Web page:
Lauren links to this argument about the “purging” of blogrolls by A-List bloggers. While I agree that there are plenty of good bloggers who get less traffic than (I think) they deserve and who I wish got more links, I’m not really sure about these kinds of arguments in general.
First, I think it’s worth noting how small the stakes are here. As it happens, we were “purged” from the mighty Eschaton blogroll during the “amnesty.” As far as I can tell–and I’m not obsessive about sitemeter numbers, but I do try to check and see if any posts are generating traffic periodically–the effect on traffic is very small. Atrios links certainly have a major impact (not just immediately but in adding new readers), but he’s linked to us several times after removing us from his blogroll, so I don’t see that it’s made much difference. Not being on someone’s blogroll won’t stop someone from linking to a post they find interesting. (FWIW, Atrios has also kept or added a significant number of blogs that get comparable or less traffic than us; I don’t see any reason to believe that there’s some systematic effort to exclude smaller blogs.) In addition, the only blogrolls we’ve gotten significant traffic from are Yglesias’ and Wolcott’s, which generate disproportionate traffic because they’re selective. The goal of more comprehensive blogrolls just means that they won’t generate more than negligible traffic, and if for some reason you care about it they can’t really confer status either.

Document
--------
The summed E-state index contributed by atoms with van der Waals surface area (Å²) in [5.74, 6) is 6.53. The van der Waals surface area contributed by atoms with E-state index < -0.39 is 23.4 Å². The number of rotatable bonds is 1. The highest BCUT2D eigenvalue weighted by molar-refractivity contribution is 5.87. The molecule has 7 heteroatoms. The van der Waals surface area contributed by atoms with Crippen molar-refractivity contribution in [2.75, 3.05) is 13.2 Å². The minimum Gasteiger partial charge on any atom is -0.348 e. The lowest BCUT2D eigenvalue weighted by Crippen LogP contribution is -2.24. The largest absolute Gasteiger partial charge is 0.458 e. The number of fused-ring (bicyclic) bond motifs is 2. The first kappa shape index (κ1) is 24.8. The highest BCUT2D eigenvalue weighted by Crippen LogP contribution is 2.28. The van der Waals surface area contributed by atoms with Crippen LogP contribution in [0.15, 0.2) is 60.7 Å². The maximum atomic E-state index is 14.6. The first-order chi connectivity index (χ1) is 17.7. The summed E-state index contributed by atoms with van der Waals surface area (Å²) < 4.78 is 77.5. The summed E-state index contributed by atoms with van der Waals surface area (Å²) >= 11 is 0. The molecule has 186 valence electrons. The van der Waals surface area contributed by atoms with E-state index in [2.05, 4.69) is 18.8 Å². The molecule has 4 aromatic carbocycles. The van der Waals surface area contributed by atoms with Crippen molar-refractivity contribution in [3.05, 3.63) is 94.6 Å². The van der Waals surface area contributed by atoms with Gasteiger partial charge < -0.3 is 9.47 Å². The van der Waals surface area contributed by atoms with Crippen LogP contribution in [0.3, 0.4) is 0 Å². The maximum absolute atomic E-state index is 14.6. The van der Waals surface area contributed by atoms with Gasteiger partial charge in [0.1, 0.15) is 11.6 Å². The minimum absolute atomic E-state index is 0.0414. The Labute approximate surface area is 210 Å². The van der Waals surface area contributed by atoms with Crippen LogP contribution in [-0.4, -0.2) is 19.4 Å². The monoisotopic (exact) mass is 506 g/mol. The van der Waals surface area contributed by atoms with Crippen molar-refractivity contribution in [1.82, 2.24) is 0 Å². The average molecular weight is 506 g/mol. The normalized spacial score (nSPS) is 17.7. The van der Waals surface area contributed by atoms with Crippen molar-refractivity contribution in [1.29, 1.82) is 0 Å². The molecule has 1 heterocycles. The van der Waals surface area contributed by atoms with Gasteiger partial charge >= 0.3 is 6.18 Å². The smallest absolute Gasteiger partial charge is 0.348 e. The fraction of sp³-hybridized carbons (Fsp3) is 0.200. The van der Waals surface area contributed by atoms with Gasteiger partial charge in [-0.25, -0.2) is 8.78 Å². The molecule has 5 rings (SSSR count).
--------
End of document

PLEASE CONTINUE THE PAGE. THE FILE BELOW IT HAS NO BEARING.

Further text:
None of this is to be against comprehensive blogrolls, per se; I’m glad that people like Shakes compile them so I can check out something I might not otherwise read. I guess what I’m arguing for is idiosyncrasy. Link to blogs and posts you like; maintain the blogroll you think is appropriate. I link much more to longer, wonkier posts and much less to activist blogs because that’s what I read and blog about. I share Chris’ disappointment that blogs with more detailed content are less popular. But I’m not crazy about the idea that blogrolls (or systematic linkage) should reflect highly self-conscious patterns of what people think they should be doing. It’s true that I’ve seen more conservative blogs try to do more of this; in my judgment, most of these blogs are also terrible. Blogroll what you read or what you’d particularly like to bring attention to — I think it’s that simple. And the composition of blogrolls isn’t any kind of matter of justice.